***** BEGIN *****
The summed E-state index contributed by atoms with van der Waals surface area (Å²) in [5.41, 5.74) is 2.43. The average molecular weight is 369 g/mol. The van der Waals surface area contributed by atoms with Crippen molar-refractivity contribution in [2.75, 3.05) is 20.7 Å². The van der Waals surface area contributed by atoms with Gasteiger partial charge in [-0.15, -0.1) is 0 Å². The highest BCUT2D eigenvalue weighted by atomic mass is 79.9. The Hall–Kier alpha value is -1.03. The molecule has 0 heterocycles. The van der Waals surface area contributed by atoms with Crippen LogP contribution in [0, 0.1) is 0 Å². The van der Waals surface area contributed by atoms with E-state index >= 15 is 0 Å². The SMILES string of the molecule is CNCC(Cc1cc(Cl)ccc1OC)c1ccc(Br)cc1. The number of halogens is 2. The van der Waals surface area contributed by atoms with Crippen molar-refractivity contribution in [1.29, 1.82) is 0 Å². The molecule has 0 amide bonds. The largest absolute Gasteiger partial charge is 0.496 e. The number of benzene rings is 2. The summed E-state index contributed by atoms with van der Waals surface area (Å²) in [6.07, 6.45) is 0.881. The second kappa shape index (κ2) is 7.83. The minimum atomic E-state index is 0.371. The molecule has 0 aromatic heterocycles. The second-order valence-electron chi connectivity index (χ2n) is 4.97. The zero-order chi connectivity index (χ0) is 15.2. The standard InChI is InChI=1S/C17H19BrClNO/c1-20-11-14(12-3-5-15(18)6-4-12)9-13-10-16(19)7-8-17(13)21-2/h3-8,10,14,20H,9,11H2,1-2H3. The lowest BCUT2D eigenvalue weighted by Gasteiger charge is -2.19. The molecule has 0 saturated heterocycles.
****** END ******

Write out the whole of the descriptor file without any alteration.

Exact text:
The summed E-state index contributed by atoms with van der Waals surface area (Å²) in [5.41, 5.74) is 2.43. The average molecular weight is 369 g/mol. The van der Waals surface area contributed by atoms with Crippen molar-refractivity contribution in [2.75, 3.05) is 20.7 Å². The van der Waals surface area contributed by atoms with Gasteiger partial charge in [-0.15, -0.1) is 0 Å². The highest BCUT2D eigenvalue weighted by atomic mass is 79.9. The Hall–Kier alpha value is -1.03. The molecule has 0 heterocycles. The van der Waals surface area contributed by atoms with Crippen LogP contribution in [0, 0.1) is 0 Å². The van der Waals surface area contributed by atoms with E-state index >= 15 is 0 Å². The SMILES string of the molecule is CNCC(Cc1cc(Cl)ccc1OC)c1ccc(Br)cc1. The number of halogens is 2. The van der Waals surface area contributed by atoms with Crippen molar-refractivity contribution in [1.29, 1.82) is 0 Å². The molecule has 0 amide bonds. The largest absolute Gasteiger partial charge is 0.496 e. The number of benzene rings is 2. The summed E-state index contributed by atoms with van der Waals surface area (Å²) in [6.07, 6.45) is 0.881. The second kappa shape index (κ2) is 7.83. The minimum atomic E-state index is 0.371. The molecule has 0 aromatic heterocycles. The second-order valence-electron chi connectivity index (χ2n) is 4.97. The zero-order chi connectivity index (χ0) is 15.2. The standard InChI is InChI=1S/C17H19BrClNO/c1-20-11-14(12-3-5-15(18)6-4-12)9-13-10-16(19)7-8-17(13)21-2/h3-8,10,14,20H,9,11H2,1-2H3. The lowest BCUT2D eigenvalue weighted by Gasteiger charge is -2.19. The molecule has 0 saturated heterocycles.